New Galley West community art gallery opens in Orleans

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Calling all artists! There is a new community art gallery in town.

The Galley West Art Gallery, a new location on the Orléans campus of the Church of the Holy Spirit, is looking for online submissions from artists from Bas-Cap and the Outer Cape until Monday, September 20 for its second exhibition , titled “Holiday – Winter – Wonder,” scheduled from November 20 to December 23. Any physical, two-dimensional or three-dimensional art in any medium will be considered, including paintings, sculptures, wood, metal, ceramics, stained glass, jewelry, fiber arts, quilts and more.
The new gallery’s first open-themed exhibition, aptly titled ‘In the Beginning’, will open on Saturday, October 16 in the newly restored Galley West. The gallery will be a unique and welcoming destination for residents and visitors to appreciate and purchase works by local artists in a variety of media. All shows will be hosted by Cape Cod art professionals who will select the participating artists. The exhibition schedule and information on artistic entries are available at galleywestartgallery.com/call-for-art/.

Susan Sasso and Sharyn Laughton, the local artists behind the project, said Galley West will be a community gallery run by volunteers. Artists selected for exhibitions will pay an annual membership fee of $ 25, receive 75 percent of the sale price, and will be required to volunteer at the gallery.

Sasso said that since 1940 the Church of the Holy Spirit had maintained the Galley West Craft Shop, which was operated by the ladies of the church.
“Back then,” said Sasso, “in the episcopal church, women traditionally did not have full-time jobs, but they had full-time capacities to do things. The women formed guilds, got together and made beautiful things to sell in the craft store.

In the 1940s, proceeds from craft sales increased the minister’s annual salary by $ 400, Sasso said, and he also had a philanthropic purpose.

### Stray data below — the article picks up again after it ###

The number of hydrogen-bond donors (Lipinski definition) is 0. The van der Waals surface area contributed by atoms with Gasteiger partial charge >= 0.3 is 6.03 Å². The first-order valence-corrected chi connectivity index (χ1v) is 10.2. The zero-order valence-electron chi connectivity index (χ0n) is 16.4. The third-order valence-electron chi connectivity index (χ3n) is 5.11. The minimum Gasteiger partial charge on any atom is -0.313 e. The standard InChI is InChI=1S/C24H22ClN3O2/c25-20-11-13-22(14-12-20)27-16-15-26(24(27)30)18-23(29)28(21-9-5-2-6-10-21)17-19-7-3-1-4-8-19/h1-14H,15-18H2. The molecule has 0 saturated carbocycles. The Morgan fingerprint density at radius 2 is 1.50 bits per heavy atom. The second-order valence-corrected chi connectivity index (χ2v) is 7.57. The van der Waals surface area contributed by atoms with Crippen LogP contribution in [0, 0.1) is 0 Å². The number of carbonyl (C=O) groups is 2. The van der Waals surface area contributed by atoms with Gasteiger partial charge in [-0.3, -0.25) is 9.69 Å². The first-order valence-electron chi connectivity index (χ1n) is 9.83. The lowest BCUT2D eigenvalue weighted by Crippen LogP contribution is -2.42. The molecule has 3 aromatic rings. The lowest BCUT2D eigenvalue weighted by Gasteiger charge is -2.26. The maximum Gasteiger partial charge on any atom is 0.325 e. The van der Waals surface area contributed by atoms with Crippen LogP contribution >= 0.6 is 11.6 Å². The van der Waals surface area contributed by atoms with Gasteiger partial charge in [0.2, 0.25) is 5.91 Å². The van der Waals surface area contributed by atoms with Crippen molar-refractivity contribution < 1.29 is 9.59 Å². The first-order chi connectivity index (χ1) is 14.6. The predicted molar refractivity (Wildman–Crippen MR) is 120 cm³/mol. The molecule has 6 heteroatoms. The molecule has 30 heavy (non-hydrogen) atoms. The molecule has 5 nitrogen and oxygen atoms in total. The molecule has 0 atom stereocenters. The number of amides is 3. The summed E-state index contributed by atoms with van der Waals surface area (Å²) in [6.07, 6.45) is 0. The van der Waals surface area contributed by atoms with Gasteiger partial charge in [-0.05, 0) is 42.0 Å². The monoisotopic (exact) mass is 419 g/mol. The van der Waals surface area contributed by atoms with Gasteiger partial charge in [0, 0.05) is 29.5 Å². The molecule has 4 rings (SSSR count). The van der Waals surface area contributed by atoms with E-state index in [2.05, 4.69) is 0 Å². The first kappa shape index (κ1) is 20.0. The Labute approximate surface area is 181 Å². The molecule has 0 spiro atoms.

“Most of the money from the sales went to support families in need and local charities,” Sasso said. “They would also make a small pledge at church, because they didn’t pay rent. My generation that was working full time didn’t have time to make guilds and things like that so the guild got old and in 2019 there were only three or four ladies left trying to run the shop. . Finally, they said ‘uncle’.

Sasso said she approached church leaders, explaining that she had been an amateur potter for 30 years. She sold her pottery at the church bazaar and for a few years occupied one of the artists’ chalets on the market square in Orleans, but she did not want to turn her hobby into a job.

“Sharyn Loughton and I, along with another woman who has since taken a step back, said what if we turn Galley West into a community gallery where church members can sell their work?” We have quite a few artists in our parish, ”said Sasso. Over time, they decided to open the submission process to local artists from the Lower Cape and the Outer Cape. (Harwich, Brewster, Chatham, Orléans, Eastham, Wellfleet, Truro, Provincetown). They plan to hold two art shows this year at Galley West, with the ultimate goal of six completely original gallery shows per year. The next show, titled “Holiday – Winter – Wonder” is scheduled from November 20 to December 23, with a submission window from September 20 to October 20.

The new gallery consists of two small joined structures with fascinating and important local history. Around 1850, part of the Higgins Tavern and Inn (Thoreau once stopped there, according to his travel diary “Cape Cod “) was moved from Old Kings Road to the current location at 204 Monument Road. In 1894, when the occupants needed more space, they recovered the galley from the wrecked cargo ship of 1857. Orissaand attached it to the tavern – with the wrecked ship’s cook’s chopper still securely stowed in the ceiling – ultimately giving the structure its unique name. In the 1930s the house was used by the first rector of the church and his wife, Richard and Florence Kimball, who named it “Galley West”. Later it was a craft and gift shop for many years. Recognizing its historical significance, the Orléans Community Preservation Committee approved two grants to support the restoration of the building.

The Church of the Holy Spirit has a long association with the art and artists of Orleans. Famous painter and woodcarver Vernon Smith, founding member of the church and subject of a 2017 retrospective at the Cape Cod Museum of Art, painted a mural in the Galley West which has been carefully removed and is currently in progress restoration by Dennis Art Rescue. Smith’s grandson, Dan Joy, designed and manufactured the signs for the new gallery.
For more information about the gallery, to volunteer and / or to donate to the gallery’s mission of supporting local artists, future art programs and scholarships, visit galleywestartgallery.com.

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